However, L-3 officials, who in 2002 bought the original company, defended their actions and asserted that the audit allegations were unfounded.
Congress, addressing those problems, said that in allocating $115 million for SBINet in fiscal 2007, it would withhold $25 million until the department furnishes a strategic plan and establishes performance metrics to avoid repeating the mistakes cited in the audits.
Boeing's Esser said that the company values L-3's experience in border surveillance and concluded that L-3 had made substantial investments to correct deficiencies in the system. "At the end of the day, L-3 acted responsibly," he said.
Several teams using L-3 units seem to have made similar assessments, and concluded they need L-3 on their teams, Input's Slye said.
"If you're trying to do this with existing technologies, as DHS is trying to do, you're kind of stuck with what is available, and so are all the players," Slye said.
L-3 officials did not respond to a phone call.
Northrop Grumman's team partners include large systems integrators Anteon International Corp. and SRA International Inc., both of Fairfax, Va., BearingPoint Inc. of McLean, Va., and General Dynamics Corp. of Falls Church, Va.
However, Bruce Walker, Northrop Grumman's director of homeland security, said those companies are on the team not for their systems integration capabilities but as subject matter experts in specific areas, which he declined to specify for competitive reasons.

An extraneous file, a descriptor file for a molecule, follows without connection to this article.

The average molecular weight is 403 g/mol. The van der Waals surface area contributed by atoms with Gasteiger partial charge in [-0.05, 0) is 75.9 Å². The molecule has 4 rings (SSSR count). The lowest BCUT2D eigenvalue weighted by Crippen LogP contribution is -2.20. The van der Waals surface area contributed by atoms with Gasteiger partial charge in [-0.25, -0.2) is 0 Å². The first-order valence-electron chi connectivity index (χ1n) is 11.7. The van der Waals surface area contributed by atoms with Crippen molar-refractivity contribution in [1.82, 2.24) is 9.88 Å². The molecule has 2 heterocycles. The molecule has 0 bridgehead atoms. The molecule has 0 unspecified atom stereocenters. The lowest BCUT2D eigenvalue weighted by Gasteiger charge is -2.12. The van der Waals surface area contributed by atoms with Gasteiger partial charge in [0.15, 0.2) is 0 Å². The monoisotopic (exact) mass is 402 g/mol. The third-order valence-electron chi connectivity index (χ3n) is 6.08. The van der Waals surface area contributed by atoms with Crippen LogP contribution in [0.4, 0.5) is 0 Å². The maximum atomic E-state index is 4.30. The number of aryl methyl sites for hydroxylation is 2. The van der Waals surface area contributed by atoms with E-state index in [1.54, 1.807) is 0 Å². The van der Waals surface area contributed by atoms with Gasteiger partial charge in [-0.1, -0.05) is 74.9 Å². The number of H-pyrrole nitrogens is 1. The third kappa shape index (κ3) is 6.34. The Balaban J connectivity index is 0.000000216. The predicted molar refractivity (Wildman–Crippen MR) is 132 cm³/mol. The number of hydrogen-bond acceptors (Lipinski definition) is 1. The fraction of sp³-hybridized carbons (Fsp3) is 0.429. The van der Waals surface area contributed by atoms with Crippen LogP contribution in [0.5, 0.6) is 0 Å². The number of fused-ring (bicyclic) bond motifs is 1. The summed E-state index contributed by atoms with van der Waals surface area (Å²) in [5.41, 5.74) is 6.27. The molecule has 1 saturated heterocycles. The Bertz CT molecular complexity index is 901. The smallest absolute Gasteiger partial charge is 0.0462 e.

Northrop Grumman's team was "already involved pretty significantly" in developing a solution for the $2.5 billion America's Shield Initiative, a border surveillance system that the government was developing to replace the intelligent surveillance system, Walker said.
DHS in August 2004 held an industry day for the program, however, no request for proposals was issued, America's Shield was canceled, and its mission was folded into SBINet.
Lockheed boasts experience with the Coast Guard's Deepwater initiative, which has domain awareness, command and control, and surveillance components.
Raytheon is emphasizing its experience as prime contractor for the System for Vigilance of the Amazon program, a surveillance system in Brazil that covers more than two million square miles, as well as border protection efforts in the Ukraine and Middle East.Staff Writer Alice Lipowicz can be reached at email@example.com.
Alice Lipowicz is a staff writer covering government 2.0, homeland security and other IT policies for Federal Computer Week.